For most Americans, health care is a cost and a burden. But one man's costs are always another man's income: for some Americans, medical care is also a market and a glistening opportunity.


A New York consulting firm, Channing, Weinberg, has published a report on "The Cardiovascular Surgery Market." It is a description of "business opportunities in the United States arising from thoracic cardiovascular surgery."

A Chicago investment firm, William Blair & Co., did a study for clients last fall on the earning prospects of American Hospital Supply Corp. It found one unit of AHSC to be an "attractive business with excellent growth in heart valves," said reassuringly that another was unlikely to continue losing "market share in large volume parenternals," intravenous feeding solutions.

The president of a company called Med General appeared last spring at a symposium for investors and market analysts held by Alex Brown & Sons, investment bankers. His subject was pain; his company manufactures electronic pain-control devices.

"There are an estimated 30 million Americans suffering from chronic pain today," he told his audience. "A 1 percent penetration of this 30 million patients is 300,000 stimulator units per year, which is more than a $100 million market in the U.S. alone."

An officer of a large for-profit hospital chain used similar language in setting out his company's objectives a few weeks ago. The company tries "to identify a penetrable market that has a need for a customized private acute-care facility," he said, then builds to meet demand.

Private enterprise in many ways has been good for medical care in America. It has produced important, sometimes lifesaving technological advances, is a timely daily supplier of a wondrous variety of products, and has been an important source of new management techniques for hospitals and other medical institutions.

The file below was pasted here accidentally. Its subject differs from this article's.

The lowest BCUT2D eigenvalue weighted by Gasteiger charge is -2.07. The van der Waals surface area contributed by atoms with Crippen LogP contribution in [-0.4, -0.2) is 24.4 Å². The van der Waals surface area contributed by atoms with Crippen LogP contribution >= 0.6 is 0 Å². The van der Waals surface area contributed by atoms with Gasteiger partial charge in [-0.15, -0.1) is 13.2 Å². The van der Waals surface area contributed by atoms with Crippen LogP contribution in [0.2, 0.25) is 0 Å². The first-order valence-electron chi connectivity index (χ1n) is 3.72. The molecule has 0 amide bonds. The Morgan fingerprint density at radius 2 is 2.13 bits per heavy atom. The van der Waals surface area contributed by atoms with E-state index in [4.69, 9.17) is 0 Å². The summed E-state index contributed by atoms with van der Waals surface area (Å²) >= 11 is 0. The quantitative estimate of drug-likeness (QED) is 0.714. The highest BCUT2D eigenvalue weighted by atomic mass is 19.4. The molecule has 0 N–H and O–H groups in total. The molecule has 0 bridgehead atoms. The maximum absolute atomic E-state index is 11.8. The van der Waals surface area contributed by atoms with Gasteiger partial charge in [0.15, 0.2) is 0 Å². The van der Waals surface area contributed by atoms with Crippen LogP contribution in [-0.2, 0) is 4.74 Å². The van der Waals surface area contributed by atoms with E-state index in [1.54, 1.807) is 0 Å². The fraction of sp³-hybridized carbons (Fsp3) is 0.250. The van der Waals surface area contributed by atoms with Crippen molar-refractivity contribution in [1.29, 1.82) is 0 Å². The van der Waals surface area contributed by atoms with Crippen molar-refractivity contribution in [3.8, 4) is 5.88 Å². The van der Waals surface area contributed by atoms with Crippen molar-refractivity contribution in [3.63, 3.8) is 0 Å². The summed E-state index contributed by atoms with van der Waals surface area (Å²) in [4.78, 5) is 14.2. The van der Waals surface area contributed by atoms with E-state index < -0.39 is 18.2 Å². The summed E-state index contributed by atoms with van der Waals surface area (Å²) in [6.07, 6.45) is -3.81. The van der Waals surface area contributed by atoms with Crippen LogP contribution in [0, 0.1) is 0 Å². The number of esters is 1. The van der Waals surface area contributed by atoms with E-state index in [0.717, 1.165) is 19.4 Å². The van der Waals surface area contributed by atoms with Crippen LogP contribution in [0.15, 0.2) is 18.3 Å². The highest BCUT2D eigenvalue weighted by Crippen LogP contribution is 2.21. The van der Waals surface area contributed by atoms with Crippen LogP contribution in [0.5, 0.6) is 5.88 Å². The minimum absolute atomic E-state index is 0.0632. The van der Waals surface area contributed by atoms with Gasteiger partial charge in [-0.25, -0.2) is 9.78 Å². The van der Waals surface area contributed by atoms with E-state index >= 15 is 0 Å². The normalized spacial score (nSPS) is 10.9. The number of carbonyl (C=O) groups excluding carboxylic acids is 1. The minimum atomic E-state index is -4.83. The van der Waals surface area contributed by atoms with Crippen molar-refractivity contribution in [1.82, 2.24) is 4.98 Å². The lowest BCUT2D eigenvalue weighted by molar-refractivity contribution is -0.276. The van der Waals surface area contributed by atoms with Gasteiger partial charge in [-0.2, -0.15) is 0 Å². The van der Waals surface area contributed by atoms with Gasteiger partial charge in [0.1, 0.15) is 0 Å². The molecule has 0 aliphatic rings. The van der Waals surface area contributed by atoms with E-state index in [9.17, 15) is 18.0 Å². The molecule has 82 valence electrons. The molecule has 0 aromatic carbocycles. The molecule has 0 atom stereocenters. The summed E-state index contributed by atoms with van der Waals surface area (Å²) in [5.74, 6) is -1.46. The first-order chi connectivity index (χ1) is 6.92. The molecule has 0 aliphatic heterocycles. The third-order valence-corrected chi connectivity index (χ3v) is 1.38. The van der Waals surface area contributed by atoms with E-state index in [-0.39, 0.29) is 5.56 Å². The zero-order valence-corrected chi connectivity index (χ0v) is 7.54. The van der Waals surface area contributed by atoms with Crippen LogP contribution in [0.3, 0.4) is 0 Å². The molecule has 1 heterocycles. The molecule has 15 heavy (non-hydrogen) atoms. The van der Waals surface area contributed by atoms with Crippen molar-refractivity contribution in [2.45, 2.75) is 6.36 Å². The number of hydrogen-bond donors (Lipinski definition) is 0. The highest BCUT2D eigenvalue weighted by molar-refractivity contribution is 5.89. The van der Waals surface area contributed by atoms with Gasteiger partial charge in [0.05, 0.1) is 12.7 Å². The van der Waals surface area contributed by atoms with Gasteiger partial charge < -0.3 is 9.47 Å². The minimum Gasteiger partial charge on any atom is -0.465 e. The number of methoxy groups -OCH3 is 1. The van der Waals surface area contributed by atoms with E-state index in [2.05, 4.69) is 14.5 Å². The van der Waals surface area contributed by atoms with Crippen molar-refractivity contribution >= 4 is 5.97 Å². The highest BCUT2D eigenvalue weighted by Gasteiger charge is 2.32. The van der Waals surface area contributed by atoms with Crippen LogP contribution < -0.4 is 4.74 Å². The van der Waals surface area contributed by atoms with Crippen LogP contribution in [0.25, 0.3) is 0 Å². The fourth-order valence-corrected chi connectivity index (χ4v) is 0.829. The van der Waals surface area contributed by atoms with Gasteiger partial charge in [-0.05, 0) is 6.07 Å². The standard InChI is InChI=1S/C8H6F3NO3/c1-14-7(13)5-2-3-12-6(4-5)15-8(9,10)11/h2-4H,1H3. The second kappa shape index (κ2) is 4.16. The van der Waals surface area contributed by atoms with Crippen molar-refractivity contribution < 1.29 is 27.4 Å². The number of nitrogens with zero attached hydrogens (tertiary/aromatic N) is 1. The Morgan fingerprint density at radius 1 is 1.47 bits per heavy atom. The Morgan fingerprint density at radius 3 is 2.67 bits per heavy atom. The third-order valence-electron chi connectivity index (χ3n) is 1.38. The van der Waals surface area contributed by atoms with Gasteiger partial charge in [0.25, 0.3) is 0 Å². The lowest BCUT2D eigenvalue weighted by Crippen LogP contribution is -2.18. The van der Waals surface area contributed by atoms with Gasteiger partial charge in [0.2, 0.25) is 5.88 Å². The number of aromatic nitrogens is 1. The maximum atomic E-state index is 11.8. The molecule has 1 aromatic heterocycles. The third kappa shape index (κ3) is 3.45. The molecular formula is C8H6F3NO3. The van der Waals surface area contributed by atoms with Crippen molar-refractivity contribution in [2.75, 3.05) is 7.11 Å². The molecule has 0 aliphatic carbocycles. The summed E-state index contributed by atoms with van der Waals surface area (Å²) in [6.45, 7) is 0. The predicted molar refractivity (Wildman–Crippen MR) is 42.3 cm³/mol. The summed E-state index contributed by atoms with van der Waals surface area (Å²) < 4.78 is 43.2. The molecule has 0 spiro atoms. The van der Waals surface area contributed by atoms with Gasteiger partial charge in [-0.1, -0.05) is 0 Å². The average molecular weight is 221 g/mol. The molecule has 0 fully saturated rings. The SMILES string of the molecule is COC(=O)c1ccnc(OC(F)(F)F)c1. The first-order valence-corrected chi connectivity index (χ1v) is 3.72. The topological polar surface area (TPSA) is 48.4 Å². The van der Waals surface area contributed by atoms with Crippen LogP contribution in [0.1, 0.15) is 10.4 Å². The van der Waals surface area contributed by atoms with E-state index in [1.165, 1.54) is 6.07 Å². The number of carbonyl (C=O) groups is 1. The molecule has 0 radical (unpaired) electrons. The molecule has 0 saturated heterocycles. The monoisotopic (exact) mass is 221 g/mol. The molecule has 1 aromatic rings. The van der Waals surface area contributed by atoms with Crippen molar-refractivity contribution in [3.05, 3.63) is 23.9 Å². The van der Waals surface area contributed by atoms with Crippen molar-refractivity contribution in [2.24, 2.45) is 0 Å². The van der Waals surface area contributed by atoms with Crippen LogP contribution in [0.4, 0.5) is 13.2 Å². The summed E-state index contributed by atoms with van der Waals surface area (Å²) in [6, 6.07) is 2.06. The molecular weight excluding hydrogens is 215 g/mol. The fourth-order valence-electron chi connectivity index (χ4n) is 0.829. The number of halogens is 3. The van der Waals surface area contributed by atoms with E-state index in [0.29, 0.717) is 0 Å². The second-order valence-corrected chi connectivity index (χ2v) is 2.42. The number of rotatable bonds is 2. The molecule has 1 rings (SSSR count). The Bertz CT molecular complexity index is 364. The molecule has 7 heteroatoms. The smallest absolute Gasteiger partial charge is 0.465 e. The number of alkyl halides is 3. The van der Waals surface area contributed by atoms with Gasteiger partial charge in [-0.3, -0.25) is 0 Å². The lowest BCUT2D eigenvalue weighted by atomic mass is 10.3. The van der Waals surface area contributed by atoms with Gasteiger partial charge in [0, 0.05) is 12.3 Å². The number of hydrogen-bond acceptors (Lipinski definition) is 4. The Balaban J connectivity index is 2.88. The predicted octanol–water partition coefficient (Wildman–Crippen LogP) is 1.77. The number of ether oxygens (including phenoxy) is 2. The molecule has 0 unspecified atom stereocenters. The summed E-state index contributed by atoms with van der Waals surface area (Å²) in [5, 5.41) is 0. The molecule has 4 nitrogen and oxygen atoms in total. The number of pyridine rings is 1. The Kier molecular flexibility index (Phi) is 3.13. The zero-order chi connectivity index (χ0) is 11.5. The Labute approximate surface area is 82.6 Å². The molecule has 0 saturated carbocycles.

But the other side of the coin, sometimes less looked at, is that medical care also has been very good for private enterprise -- particularly, and ironically, in the last 10 years when government spending on health care has risen so.

The United States is now spending about $200 billion a year on health care. The heart of that spending -- more than 40 percent -- is in hospitals.

We are not accustomed to thinking of hospitals as having a commercial role; most U.S. hospitals -- six out of seven -- are still nonprofit institutions. But nonprofit can be a deceptive word.

Many nonprofit hospitals are in part simply economically neutral buildings in which for-profit activities occur. Entire departments of non-profit hospitals are often franchised out to profit-making corporations.

One Chicago-based company, ServiceMaster Industries Inc., now does the janitorial work -- housekeeping, maintenance, sometimes laundry -- for about one out of 10 U.S. hospitals. Another company, Shared Medical Systems Corp., is the data-processing department for one U.S. hospital in 20. Laboratory work is frequently farmed or franchised out; so is patient feeding. Sometimes a group of doctors will form a company to run -- in effect, to become -- a hospital's emergency room.

In economic terms, moreover, hospitals -- however organized -- are simply conduits for cash; the hospital is not where the money comes to rest.

About two-thirds of the income of the typical hospital goes out in labor costs. Medical care is a laborintensive activity, and labor is a hospital's largest expense.

But hospitals also spend billions each year for technology and medical devices and supplies.

Some of the companies that sell to them are household names, and not for their medical products. General Electric is not thought of as a health company, yet it is a leading manufacturer of X-ray equipment. Hewlett-Packard makes cardiac and other kinds of electronic monitoring equipment.

Minnesota Mining & Manufacturing -- the 3M Co. -- also makes patient monitoring equipment, as well as dental equipment and prosthetic devices.

Dupont has moved into blood analysis; the chemical company sells blood testing machines, then sells the chemicals the machines require. Colgate Palmolive has a division that manufactures bandages, surgical dressings and nonwoven (paper) disposable surgical drapes.

Sun Oil last year bought a one-third interest in Becton Dickinson, a leading manufacturer of needles, syringes and blood continers. That purchase is being challenged in court, however.